The gaming and technological musings of a software developer

VLANs and Samsung TV's

If you’re anything like me you’ll have a bunch of IoT smart home devices; if you’re anywhere as cheap as me, a number of those will only work on 2.4GHz networks which makes using the Google Wifi a right pain1. I did eventually get the devices registered but only after many many repeated pairing/registration attempts. Presumably they would randomly latch onto the 2.4GHz network and be able to complete the process but it was frustrating work.

The internet also tells us just how all these cheap devices are realistically insecure and that you should be keeping them on a separate network so with that I decided to upgrade my network gear so I could implement secure things, like VLANs and ACLs and all of that fun stuff but I was using a Google WiFi mesh and although it did the job pretty well it just didn’t offer any power user features at all - primarily it didn’t do VLANs, or even more than one WiFi network which meant getting any sort of separation from my potentially badly behaved devices was next to impossible.

So I upgraded the hardware.

STPFMMP (Simple Terraform Playbook For Managing Multiple Piholes)

If you want to run Pi-hole on your network but not have the entire family grumble that the internet isn’t working when you need to reboot the machine it’s running on then you’ll need to run two Pi-holes. To run two Pi-holes properly they need to a) be on separate machines (I use my main homelab server and a RaspberryPi) and b) be configured on your client devices appropriately.1

The Pi-hole application logo

If you’ve got all that working but have been getting annoyed that adding any new service means duplicating manual configuration steps in a clunky Pi-hole web interface then you’ll likely have been searching for some sort of automation to handle it. Fortunately I came across a Terraform provider for Pi-hole that got me most of the way there. I just needed to put together a playbook/plan for it.

So with that. I present STPFMMP (Simple Terraform Playbook For Managing Multiple Pi-holes)

Running Home Assistant in docker on a Raspberry Pi - Part 2

Welcome to the second part of a multipart series where we setup a Home Assistant instance in Docker. We’ve already installed Ubuntu server on Raspberry Pi and have an instance of Portainer running. If you want to see how we got this far then check out part 1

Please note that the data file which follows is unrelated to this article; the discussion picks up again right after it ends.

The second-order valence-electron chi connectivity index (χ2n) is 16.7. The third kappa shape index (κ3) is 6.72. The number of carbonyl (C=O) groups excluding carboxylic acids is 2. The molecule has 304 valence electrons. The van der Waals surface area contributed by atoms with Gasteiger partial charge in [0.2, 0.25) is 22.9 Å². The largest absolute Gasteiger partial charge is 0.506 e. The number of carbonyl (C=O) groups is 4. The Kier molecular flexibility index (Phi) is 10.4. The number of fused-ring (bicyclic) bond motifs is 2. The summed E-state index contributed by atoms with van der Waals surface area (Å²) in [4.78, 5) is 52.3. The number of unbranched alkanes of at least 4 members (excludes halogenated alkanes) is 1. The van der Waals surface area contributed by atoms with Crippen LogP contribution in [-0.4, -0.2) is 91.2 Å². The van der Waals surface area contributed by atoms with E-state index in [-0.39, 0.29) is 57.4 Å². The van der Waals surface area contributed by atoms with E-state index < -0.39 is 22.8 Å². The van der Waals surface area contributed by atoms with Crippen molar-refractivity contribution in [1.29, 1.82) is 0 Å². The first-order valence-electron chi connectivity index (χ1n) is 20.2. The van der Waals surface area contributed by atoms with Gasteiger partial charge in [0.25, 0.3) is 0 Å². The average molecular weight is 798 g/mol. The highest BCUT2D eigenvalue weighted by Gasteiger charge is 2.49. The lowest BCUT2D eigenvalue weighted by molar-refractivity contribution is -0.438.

In this instalment we’ll be solidifying how we configure our environment. We’ll also be setting up Traefik to act as the frontend to our web applications and getting our Raspberry Pi a permanent home on the internet, and we’ll revisit Portainer so that it works in our new Traefik driven world.

This guide is aimed at an intermediate level. It assumes a certain amount of comfort in the Linux command line.

Giving an old (old) Macbook Pro life

I decided, the other day, to pull an early 2008 Macbook Pro from it’s venerated “I’m too emotionally attached” spot in my tech hoard and breathe some new life into it. This post details the saga of making that happen. The laptop in question is an 15" A1260 Macbook Pro 4,1. It was the last model produced before Apple went all machined-one-piece with their chassis technology and it has been loved.

Running Home Assistant in docker on a Raspberry Pi

Welcome to the first part of a multipart series that will detail getting Home Assistant running in Docker on your RaspberryPi. We’ll be installing Docker on an Ubuntu server instance running on Raspberry Pi. It will expose the services it runs through an instance of Traefik - that will automatically configure SSL certificates and it will give you a management interface called Portainer so that you can directly control the services running.

This guide is aimed at an intermediate level. It assumes a certain amount of comfort in the Linux command line.